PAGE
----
Is your antivirus software functioning correctly like it should? Will it detect if a virus is dropped on your hard disk? You can test your antivirus using the EICAR (European Institute for Computer AntiVirus Research) antivirus test file. The Eicar test file is recognized by all the antivirus products and they all should block it.
You can either download the eicar test file from http://www.eicar.org/anti_virus_test_file.htm or you can create your own. To create your own eicar test file, simply open Windows Notepad and copy paste the following string into it.
Save the file with a .COM extension anywhere on your hard disk, for example, I saved it as d:eicar.com. Then, open a command prompt window and try to run it by giving the command d:eicar.com (depending on the path you saved the file to).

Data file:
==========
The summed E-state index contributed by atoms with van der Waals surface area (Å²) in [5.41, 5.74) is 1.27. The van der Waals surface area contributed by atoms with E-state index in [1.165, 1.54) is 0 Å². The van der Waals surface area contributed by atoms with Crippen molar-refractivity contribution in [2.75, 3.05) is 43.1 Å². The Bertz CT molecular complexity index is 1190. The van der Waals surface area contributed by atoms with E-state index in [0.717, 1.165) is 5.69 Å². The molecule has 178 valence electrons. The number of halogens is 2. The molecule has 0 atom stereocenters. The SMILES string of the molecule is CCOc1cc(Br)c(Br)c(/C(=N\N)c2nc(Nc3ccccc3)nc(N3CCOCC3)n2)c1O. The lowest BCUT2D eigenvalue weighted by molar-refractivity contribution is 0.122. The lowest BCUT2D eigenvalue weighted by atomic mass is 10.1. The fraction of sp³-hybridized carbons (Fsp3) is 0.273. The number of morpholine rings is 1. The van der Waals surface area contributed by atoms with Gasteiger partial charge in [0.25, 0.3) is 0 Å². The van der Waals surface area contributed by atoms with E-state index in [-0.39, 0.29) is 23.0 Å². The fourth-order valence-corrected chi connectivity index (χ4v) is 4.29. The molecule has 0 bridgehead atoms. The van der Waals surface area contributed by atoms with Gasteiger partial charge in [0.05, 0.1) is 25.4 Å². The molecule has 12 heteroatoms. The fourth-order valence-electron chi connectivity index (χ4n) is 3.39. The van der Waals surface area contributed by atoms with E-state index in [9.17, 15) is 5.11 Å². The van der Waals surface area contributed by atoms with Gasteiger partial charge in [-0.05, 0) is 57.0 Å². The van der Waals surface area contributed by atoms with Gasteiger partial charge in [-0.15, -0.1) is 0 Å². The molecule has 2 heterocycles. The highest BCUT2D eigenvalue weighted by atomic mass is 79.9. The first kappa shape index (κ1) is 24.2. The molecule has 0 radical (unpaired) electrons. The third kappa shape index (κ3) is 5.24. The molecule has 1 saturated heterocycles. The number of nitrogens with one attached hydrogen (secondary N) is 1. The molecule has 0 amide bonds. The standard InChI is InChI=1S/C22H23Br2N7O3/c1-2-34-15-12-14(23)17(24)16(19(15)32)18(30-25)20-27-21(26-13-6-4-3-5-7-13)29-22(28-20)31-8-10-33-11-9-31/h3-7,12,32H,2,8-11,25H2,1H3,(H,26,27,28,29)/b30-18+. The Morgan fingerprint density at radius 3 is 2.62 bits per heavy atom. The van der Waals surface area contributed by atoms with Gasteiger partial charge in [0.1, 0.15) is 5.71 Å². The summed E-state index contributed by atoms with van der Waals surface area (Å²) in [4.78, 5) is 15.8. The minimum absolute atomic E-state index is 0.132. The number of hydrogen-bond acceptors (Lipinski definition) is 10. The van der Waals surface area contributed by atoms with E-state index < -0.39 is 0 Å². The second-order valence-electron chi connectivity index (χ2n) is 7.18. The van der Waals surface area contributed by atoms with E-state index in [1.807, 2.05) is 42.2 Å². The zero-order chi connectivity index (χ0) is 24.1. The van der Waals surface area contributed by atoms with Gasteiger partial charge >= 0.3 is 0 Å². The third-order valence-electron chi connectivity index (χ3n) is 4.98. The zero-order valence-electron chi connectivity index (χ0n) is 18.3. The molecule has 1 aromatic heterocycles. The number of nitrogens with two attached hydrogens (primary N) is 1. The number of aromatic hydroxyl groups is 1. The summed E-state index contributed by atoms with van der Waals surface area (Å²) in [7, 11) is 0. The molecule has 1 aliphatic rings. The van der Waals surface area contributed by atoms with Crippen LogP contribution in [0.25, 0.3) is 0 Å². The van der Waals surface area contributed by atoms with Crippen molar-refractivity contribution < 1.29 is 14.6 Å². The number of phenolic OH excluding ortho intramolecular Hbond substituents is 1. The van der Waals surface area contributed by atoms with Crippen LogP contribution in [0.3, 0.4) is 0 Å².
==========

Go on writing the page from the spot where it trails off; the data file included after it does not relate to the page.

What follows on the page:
When you run the eicar test file (which is a small program coded to display EICAR-STANDARD-ANTIVIRUS-TEST-FILE!) in a command prompt window, your antivirus software should block it and delete it. If your antivirus software is disabled, turned off or simply damaged and is not able to detect the Eicar test file, then the Eicar test file will execute and show a text string in the command prompt window.
If you run the eicar test file and see the above text string, then it should ring a bell that your antivirus is non-functional. However, if your antivirus program detects it even before you try to run it, then it is a good news – your antivirus program is actively protecting you. The following is a snapshot of avast! antivirus 5.0 blocking the eicar test file.
This is how AVG antivirus 2011 detects the eicar test file —
Security researcher Didier Stevens has also created a tiny program called EicarGen which creates the eicar test file on your hard disk automatically. You can download the EicarGen program from his blog at http://blog.didierstevens.com/programs/eicargen/.